1. What does it feel like to win the Prize?
It all feels very surreal… even though it has been some time since the announcement! I must say, it is absolutely humbling to be amongst the other incredible shortlisted drawings and winners of the other categories. At the same time it is incredibly motivating, as it pushes me to explore and to develop my practice even further!
2. When did you develop a love for drawing and architecture?
My first connection to architecture was when I was about ten years old. My parents took me to the MoMA in New York, where I saw these small and intricate architectural models. I was so intrigued, and I could not help but stare in awe at these miniature spaces! They were small worlds behind a glass box, and I would imagine myself walking through them. From that moment onwards, I started to pay closer attention to the spaces around me.
Drawing, came earlier than that. As a child, I would draw anything that was around me: objects, furniture, toys. Though, I think I always preferred the making of the drawing, rather than the finished drawing itself. Back then (and even now), there was something so liberating about putting pencil to paper and seeing something appear with every mark being made.
Though, it was only right before the start of my Undergrad when I came across the drawings of Frank Lloyd Wright (I must have missed his drawings when I visited the MoMA back then). That’s when I found that drawing and architecture could come together, to create something so beautiful. Such thoughtful and elegant draughtsmanship… I was absolutely astonished. They were more than just a drawing of a building; they were works of art in themselves!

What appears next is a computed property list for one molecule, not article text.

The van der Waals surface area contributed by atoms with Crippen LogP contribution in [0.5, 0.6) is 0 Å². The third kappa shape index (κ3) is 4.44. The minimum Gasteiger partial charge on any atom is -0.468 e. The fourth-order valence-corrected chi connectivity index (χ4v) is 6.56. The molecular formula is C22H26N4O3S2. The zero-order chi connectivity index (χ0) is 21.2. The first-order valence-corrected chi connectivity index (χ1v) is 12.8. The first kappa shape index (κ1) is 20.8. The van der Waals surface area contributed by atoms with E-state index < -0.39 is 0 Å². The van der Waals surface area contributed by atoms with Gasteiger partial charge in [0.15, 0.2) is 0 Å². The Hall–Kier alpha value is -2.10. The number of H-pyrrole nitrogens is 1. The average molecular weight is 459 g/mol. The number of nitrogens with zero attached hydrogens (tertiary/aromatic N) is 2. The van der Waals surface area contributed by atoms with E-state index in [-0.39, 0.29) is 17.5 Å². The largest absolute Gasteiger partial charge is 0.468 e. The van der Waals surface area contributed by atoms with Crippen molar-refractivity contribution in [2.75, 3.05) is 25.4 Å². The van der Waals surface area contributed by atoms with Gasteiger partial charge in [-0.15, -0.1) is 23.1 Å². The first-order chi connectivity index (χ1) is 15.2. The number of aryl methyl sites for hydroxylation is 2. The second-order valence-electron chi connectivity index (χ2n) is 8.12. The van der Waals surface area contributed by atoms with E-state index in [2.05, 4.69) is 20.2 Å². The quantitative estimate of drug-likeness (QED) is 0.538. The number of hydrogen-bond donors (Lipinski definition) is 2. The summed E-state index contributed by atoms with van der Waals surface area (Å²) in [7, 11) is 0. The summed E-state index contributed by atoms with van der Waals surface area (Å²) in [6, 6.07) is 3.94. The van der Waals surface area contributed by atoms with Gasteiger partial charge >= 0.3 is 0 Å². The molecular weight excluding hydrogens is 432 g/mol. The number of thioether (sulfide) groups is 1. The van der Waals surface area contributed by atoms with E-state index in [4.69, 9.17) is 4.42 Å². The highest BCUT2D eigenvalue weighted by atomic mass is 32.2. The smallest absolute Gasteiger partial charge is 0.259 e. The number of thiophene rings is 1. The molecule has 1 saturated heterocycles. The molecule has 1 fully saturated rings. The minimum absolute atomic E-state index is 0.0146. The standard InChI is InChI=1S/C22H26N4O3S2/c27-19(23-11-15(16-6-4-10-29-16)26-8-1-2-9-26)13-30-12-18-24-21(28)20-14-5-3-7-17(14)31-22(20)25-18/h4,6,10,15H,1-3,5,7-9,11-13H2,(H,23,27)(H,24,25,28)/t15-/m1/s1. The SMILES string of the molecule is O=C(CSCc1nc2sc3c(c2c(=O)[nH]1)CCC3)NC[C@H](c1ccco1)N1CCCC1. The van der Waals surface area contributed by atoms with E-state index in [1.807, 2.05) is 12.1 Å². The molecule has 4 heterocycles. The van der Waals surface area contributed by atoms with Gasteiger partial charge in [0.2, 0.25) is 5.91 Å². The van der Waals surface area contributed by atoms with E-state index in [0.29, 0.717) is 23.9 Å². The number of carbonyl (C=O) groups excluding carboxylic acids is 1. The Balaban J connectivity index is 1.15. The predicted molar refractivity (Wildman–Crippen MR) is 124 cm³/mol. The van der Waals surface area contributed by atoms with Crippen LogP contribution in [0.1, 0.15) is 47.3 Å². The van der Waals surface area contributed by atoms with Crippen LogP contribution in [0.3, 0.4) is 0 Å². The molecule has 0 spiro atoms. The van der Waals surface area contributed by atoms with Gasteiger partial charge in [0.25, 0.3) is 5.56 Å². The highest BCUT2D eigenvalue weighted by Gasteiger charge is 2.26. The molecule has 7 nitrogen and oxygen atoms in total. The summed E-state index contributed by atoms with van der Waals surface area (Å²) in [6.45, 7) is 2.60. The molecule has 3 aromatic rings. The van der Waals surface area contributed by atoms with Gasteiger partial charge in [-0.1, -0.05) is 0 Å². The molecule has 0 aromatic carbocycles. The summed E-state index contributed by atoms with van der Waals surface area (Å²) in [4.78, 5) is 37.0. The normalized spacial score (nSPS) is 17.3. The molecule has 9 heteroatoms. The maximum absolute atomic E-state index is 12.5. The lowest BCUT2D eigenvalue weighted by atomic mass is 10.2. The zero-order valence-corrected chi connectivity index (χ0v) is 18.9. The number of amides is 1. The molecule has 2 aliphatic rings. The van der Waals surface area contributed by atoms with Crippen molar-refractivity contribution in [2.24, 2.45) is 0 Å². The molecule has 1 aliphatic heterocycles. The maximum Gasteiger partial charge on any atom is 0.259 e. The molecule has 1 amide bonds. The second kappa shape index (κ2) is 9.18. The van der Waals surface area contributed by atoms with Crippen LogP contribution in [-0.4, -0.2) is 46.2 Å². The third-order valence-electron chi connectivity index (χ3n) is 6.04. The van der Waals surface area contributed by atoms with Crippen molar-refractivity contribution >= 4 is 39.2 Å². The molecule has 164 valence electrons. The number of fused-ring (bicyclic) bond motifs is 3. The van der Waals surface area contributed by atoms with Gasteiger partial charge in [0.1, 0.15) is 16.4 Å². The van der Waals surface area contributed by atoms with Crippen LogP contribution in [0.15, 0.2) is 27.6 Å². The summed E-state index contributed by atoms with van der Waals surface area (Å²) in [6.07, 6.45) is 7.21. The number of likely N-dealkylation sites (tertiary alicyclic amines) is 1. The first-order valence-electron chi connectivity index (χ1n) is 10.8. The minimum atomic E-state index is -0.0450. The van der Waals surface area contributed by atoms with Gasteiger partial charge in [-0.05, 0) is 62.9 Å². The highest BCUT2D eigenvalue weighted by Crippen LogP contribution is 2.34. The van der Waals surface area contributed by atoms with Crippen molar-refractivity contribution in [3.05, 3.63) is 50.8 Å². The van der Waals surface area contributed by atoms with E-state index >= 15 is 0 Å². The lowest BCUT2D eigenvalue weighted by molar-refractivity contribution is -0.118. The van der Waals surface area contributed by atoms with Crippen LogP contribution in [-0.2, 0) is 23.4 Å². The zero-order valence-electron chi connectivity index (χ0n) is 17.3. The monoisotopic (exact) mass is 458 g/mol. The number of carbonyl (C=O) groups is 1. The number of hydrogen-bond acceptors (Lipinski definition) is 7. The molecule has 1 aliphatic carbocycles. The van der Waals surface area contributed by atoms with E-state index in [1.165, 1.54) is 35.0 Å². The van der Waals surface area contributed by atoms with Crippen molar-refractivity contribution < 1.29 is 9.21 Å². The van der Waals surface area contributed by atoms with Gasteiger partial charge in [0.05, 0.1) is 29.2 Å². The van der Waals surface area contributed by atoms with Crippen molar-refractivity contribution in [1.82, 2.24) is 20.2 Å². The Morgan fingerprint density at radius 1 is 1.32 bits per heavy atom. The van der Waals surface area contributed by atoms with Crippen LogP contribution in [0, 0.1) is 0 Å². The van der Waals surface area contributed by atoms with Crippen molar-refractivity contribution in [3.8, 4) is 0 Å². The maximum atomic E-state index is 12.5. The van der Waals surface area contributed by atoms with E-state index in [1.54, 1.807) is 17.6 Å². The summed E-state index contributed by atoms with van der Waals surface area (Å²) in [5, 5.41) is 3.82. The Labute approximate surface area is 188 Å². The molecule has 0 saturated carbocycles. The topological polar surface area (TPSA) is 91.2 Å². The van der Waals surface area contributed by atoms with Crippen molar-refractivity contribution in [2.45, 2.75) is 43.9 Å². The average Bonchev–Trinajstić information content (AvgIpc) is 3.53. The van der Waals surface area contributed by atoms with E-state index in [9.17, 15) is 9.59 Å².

3. Do you draw in your spare time? If so, what do you like to draw?
I do try to draw whenever I have some spare time. Now that I’m free of any strict deadlines, such as the ones for portfolio submissions, I can really take my time with a drawing. Slowly adding to them and letting them breath. Now, I can let the ideas simmer, and the drawing becomes more of continuous and open-ended exploration, rather than a full stop. I realized how important ‘time’ was when drawing.
Recently, I’m interested in spaces from my past: from my memory. It is something which started off with the ‘Apartment #5’ drawings, and, with the pandemic situation still affecting travel, I still feel as if there’s more to uncover, within the realm of architecture, memory, and the poetics of space. Today, drawing has been a way of travelling, a meditation… an escapade for me. Almost like when one reads novels, listens to music, or indulges in a daydream. I feel quite at peace.